As we sit and wait (and wait....) for the White Paper on Higher Education, I thought I'd write this to pass the time, and stop me reading the hilarious #HEWhitePaper tweets. Suspect I'm not going to be quite as amused by the real thing.....
This morning I briefed our University Executive Board on the work of the UUK Efficiency and Modernisation Task Force which I'm a member of. Gave them some context to the setting up of the group - the changing economic context, the pressure on finances, broader public sector developments (eg work of the Efficiency Reform group under Ian Watmore), increasing competition within tighter resouce contratints, and last but certainly not least, the belief in BIS that the University sector is really, and I mean really, inefficient.
So, the group has focused on effectiveness, quality and efficiency, and looked at evidence from a number of sources. Evidence from the private and public sectors is that simplification and standardisation of processes is the most important starting point to achieving efficiency savings. The other important factor is understanding the cost of services - you need to know this to decide where to focus your activities and to know how much you're likely to save. Then of course there is the level of - and this is a word used in discssions within the group - mandation. This is a real word, but actually means to memorise a seech, not to mandate, which is the context in which it has been used. Anyway, that aside, its not a popular concept in Universities, but successful efficiency initiatives in all sectors tend to be characerised by defined and clear authority to make decisions, take responsibility for outcomes, and actually instigate - and make compulsory - change when required.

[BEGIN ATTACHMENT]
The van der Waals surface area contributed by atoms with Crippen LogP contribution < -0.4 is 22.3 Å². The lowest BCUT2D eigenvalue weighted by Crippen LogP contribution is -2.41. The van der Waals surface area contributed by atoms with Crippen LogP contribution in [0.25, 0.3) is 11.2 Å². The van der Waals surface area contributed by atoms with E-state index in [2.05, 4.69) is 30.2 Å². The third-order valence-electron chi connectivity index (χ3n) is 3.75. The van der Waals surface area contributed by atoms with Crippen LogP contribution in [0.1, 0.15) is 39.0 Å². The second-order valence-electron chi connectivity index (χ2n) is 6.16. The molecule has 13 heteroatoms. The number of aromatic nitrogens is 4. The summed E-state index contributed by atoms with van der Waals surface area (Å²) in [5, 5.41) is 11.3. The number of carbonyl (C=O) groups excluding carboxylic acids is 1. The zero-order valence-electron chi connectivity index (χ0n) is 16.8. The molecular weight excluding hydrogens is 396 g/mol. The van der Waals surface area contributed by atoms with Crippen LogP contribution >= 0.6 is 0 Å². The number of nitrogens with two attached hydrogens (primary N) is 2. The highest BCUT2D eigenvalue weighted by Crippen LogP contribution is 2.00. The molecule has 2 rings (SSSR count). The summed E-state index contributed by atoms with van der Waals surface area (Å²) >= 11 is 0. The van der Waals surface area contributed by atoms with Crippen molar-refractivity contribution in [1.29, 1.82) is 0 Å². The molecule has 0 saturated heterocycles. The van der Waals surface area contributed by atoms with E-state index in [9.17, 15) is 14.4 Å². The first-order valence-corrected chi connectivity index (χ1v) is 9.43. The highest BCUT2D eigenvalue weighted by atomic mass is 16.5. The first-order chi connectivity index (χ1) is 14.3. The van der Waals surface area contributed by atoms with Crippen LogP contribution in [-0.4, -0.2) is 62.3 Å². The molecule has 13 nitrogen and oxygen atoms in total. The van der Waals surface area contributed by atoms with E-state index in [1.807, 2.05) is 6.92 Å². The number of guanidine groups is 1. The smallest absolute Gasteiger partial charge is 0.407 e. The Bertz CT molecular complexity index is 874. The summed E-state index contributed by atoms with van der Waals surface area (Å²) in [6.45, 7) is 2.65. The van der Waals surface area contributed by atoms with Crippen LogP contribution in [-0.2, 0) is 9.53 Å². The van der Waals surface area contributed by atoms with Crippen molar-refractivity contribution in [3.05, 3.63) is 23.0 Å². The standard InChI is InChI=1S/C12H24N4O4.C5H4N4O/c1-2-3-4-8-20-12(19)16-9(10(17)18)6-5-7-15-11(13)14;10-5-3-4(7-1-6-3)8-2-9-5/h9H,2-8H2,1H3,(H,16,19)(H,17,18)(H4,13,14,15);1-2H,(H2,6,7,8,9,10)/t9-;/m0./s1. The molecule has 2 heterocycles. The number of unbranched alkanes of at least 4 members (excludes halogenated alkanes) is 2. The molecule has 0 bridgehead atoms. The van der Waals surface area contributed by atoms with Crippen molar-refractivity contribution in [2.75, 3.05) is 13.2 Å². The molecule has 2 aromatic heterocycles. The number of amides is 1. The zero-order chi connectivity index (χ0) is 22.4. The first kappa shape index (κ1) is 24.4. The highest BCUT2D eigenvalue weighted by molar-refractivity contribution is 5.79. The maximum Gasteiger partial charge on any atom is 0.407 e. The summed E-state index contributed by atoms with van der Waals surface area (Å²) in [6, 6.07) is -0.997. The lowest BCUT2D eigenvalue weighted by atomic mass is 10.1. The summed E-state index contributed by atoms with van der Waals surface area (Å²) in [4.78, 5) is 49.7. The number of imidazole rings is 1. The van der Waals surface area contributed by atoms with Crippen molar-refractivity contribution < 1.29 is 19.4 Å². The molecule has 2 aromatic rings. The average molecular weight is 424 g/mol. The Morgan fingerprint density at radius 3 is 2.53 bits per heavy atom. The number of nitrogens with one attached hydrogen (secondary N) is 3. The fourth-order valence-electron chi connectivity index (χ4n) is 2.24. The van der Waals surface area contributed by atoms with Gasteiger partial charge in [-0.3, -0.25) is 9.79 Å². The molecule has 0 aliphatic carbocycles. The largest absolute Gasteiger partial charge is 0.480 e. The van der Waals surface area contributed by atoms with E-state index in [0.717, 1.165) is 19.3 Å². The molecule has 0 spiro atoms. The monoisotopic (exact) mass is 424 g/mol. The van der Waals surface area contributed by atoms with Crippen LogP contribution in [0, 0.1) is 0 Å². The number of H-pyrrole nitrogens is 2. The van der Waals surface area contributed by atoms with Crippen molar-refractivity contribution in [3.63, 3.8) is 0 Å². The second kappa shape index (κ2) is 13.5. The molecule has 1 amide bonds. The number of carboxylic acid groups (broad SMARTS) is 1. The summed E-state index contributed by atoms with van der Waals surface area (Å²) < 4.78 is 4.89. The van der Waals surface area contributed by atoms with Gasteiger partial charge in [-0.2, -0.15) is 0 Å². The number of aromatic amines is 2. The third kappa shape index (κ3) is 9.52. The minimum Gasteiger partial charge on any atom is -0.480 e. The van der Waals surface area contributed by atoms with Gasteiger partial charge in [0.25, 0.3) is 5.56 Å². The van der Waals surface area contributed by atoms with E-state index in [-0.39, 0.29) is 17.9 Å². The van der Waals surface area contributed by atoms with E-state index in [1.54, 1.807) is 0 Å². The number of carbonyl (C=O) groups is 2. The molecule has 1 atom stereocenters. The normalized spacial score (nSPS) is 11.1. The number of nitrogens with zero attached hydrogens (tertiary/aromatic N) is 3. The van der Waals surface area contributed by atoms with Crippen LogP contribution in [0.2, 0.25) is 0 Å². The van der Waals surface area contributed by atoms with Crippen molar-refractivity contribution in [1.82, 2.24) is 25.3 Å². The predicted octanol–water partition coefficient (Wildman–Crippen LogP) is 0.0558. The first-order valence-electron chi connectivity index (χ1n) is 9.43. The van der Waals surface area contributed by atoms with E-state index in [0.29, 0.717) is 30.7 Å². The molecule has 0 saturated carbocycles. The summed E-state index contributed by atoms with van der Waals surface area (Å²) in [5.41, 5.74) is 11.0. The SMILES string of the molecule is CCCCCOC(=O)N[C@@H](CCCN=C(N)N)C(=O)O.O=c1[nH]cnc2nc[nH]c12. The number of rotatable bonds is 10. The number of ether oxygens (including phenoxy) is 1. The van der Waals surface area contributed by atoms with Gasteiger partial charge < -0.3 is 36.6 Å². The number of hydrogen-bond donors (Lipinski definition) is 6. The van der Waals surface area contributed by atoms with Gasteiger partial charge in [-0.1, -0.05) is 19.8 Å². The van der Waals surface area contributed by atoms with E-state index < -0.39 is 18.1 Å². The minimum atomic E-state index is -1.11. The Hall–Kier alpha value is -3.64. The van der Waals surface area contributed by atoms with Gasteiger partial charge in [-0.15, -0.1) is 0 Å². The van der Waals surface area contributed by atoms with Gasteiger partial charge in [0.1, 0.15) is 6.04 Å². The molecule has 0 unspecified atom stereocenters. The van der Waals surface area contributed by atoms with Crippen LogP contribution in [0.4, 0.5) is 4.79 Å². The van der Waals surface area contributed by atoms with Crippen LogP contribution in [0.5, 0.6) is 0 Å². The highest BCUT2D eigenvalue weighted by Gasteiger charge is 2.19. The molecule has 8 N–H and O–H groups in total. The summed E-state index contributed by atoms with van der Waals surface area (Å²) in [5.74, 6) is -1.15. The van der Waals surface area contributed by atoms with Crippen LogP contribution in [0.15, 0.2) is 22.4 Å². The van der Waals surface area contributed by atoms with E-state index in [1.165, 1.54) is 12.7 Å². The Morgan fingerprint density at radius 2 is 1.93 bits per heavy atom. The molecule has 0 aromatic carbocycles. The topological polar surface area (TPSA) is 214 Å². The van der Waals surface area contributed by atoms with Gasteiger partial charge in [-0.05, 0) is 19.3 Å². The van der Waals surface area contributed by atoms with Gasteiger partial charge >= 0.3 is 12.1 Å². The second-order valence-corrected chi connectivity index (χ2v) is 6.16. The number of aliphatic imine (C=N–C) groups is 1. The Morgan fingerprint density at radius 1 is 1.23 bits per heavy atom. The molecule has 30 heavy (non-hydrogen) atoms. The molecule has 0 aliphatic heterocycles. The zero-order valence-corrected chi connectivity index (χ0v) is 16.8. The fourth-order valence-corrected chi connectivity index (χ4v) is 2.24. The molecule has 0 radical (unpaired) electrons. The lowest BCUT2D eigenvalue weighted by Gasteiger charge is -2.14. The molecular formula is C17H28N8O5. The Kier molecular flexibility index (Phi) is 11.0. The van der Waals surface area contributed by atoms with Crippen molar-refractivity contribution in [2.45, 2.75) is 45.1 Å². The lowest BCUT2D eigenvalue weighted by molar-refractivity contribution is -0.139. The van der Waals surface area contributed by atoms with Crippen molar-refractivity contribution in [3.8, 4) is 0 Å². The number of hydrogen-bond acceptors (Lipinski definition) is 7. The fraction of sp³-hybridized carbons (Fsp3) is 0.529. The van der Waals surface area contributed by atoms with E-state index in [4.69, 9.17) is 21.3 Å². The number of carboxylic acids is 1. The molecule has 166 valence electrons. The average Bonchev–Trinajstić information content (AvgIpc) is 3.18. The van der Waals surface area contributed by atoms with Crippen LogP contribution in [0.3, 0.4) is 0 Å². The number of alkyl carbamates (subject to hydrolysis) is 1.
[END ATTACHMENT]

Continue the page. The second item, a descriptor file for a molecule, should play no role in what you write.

The group has also identified a lot of good practice in the sector - we just don't tell anyone about it.
So, the report will be out in a few weeks, and then we'll be looking at how and which bits we implement. We've already got a lot of things underway or planned including business process review and improvements using LEAN, IT as a Shared Service and investment in cloud computing.
Interesting reception to my presentation by UEB. I think it's fair to say not all were convinced by the standardisation argument, suggesting that we are a diverse body and shouldn't be subject to it. Of course, I can't argue with us being diverse - we are, but I can argue, and will, that we need to standardise those processes that don't add value if we're going to have any hope of investing in those which do, which of course may be diverse. I can see no good reason why one department processes an invoice differently to another, but I can see why teaching, learning and research needs to be different.
I think there are some interesting discussions to come.